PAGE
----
12/01/16: This Rule is currently on hold, per court order. Please read the latest article for news updates on this topic.
On May 23, 2016, the Department of Labor announced a new, final rule that will take effect on December 1, 2016. To the relief of employers, the new rule does not make any changes to the criteria for classifying employees as exempt. Employers can continue to classify employees as exempt or non-exempt under the same duties tests and criteria they used in the past. However, the principal change comes in the form of several heightened minimum salary requirements.
Under the new rule, the minimum annual salary for exempt employees will more than double, from $23,660 ($455 per week) to $47,476 ($921 a week). The minimum annual salary for highly compensated employees will also increase from $100,000 to $134,004. Furthermore, these minimums will continue to automatically increase every three years.
In a new addition to the rule, employers will now be permitted to satisfy up to 10 percent of the annual salary level through non-discretionary bonus and incentive payments, including commissions. Payments to health insurance policies, however, may not be used to satisfy the salary requirement.
Employers should keep in mind that employees must satisfy both the duties requirements as well as the minimum salary requirements to be classified as exempt. If an employee meets one but not the other, then he or she may not be classified as exempt.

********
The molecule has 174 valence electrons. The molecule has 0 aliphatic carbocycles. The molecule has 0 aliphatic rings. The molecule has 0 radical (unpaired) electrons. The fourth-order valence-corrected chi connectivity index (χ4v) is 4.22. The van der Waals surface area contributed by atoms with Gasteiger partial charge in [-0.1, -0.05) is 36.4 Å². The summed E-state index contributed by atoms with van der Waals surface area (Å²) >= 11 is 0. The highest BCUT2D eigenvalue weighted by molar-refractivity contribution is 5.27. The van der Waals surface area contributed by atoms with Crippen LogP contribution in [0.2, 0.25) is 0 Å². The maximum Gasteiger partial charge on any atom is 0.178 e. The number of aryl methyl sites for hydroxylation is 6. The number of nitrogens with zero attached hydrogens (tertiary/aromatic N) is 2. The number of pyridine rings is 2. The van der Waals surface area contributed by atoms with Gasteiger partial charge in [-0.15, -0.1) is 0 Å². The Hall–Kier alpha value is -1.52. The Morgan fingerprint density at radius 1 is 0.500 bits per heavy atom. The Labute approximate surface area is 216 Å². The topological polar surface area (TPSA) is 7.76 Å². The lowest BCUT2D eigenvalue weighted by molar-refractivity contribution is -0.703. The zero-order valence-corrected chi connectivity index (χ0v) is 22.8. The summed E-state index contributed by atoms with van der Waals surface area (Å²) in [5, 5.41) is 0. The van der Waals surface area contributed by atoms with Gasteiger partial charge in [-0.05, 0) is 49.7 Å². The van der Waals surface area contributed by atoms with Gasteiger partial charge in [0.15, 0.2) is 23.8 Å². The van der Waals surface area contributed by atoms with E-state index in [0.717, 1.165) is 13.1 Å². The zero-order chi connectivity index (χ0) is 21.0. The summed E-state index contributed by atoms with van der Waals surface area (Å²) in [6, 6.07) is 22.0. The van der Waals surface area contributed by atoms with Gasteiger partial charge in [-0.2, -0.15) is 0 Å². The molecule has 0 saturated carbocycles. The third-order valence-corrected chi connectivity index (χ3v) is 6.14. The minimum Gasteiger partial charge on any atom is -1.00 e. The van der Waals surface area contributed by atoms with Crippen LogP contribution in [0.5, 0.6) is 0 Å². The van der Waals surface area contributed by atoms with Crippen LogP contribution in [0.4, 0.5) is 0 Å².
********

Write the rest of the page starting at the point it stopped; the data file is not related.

December 1 is right around the corner. Employers should review their payroll records now to ensure they make any necessary salary increases or employee re-classifications come December. Failure to comply may open employers up to investigation by the Department of Labor, or may place employers at risk for liability in private or class action litigation.
For more information on the new rule, helpful fact sheets, and guidance on how to move forward in the wake of these changes, click here.
Will You Need to Re-Classify Your Employees, or Increase Their Salaries?
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To learn more about ensuring your business is compliant with state and local laws, schedule a complimentary 15-minute consultation with The Grady Firm’s attorneys; call +1 (323) 450-9010; or fill out a Contact Request Form.
*This article is for informational purposes only, and does not constitute legal advice or create an attorney-client relationship. This article does not make any guarantees as to the outcome of a particular matter, as each matter has its own set of circumstances and must be evaluated individually by a licensed attorney.